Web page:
LATEST NEWS Building Envelope
March 18, 2005
Support for systems
A continuing problem for many small firms that operate out of a small office or home office, is finding affordable technical support for computer systems.
I’m talking here of the really small firms — one or two people, perhaps, or maybe as many as a 10 or a dozen — tiny outfits, of which there are so many in the construction sector.
When it comes to computer support, this is an under-served bunch. Run into a tech problem and, typically, someone has to get on the phone and sit on hold while waiting for support.
Alternatively, they pay a lot for an on-site visit from a local PC shop, or they unhook their gear and take it to a shop for repair. Either of those choices can mean your system is down for a day, or two, or . . . .
I’ve written before about outfits like Grade A Student in Ottawa, and The Computer Department in Toronto, which provide on-site support at reasonable prices, but firms like those are rare. If you live and work in a smaller town, or have a problem while you’re working out of town, getting service can be a real problem.
That’s why I was glad to find out about PlumChoice, an American firm that provides support on-line using desktop-sharing technology to repair your computer or resolve your software problems over the Internet.
It works this way:
When you run into a problem you can either call PlumChoice to make an appointment, or go to their Web site and schedule a time. The typical waiting time for an appointment is just an hour, and it’s frequently more like 15 or 20 minutes.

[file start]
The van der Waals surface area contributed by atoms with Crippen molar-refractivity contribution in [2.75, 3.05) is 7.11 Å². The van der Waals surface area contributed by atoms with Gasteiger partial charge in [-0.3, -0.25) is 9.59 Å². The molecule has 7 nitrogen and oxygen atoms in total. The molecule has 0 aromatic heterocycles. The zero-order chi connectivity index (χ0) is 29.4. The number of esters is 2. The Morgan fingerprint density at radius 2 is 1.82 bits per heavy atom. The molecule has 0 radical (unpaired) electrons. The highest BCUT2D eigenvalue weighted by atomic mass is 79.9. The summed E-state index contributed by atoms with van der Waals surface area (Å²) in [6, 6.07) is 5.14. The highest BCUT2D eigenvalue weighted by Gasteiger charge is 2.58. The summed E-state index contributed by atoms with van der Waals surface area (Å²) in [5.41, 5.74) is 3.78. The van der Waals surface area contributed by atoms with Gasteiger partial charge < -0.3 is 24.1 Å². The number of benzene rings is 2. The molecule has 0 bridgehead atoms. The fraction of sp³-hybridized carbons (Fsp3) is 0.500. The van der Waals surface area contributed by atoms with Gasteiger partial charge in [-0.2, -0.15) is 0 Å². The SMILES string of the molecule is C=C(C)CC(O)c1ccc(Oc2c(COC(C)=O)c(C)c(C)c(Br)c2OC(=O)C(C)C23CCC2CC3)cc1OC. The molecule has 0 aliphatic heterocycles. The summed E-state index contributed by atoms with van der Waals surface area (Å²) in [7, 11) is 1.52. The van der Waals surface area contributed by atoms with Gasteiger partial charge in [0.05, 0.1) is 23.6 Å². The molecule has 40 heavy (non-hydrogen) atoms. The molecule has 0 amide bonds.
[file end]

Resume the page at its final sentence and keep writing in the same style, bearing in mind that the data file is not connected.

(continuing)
A technician will call you at the appointed time and set up an on-line connection with your computer. Then you literally sit back and watch while s/he does his work, using remote technology to control your computer.
The firm’s technicians can provide a lot of services, including fixing e-mail and software problems, removing adware/spyware, locating and removing viruses and installing anti-virus software, and lots of other things.
While the technician works, you just watch the screen to see what s/he’s doing. But since s/he’s on the phone as well, s/he’ll explain what happened, and everything s/he’s doing to fix the problem. S/he’ll also explain how to protect your computer to keep the problem from arising again.
The service is secure. Before the final on-line connection is made, a message will pop up onto your screen advising you to close any open windows or applications you don’t want the technician to see. While s/he can see everything on your desktop, s/he can’t go rummaging through your hard drive to look at your data.
The whole process is protected by the same level of encryption you find at on-line banking sites. And the technician can’t reconnect with your computer once the repair session is complete.
They have a range of pricing plans, but the basic rate for an individual with a single computer is $23 (U.S.) for 15 minutes. You can also pre-pay time in one-hour blocks, and any unused time can be carried forward to future “visits.” There are also monthly plans which might appeal to you once you’ve tried the company’s service out once or twice.
But remember: This is a virtual service. It all happens via the Internet and a phone line. You won’t get an office visit from PlumChoice. That’s a service they offer only in the U.S. So they can’t install a new hard drive for you, or upgrade your RAM, or do anything else that involves getting a pair of hands into your computer’s innards.
Still, their service has a place.
It’s not nice to be sitting in your home office at midnight working on something that’s needed the next day, and being brought up short by a computer glitch. I’ve been there. But PlumChoice is open for business until 2 a.m. every night of the week, so help isn’t far away.
You’ll find a lot more information at:
You’re always welcome to comment on anything you see in this column, or suggest topics for discussion. You can reach me at firstname.lastname@example.org.
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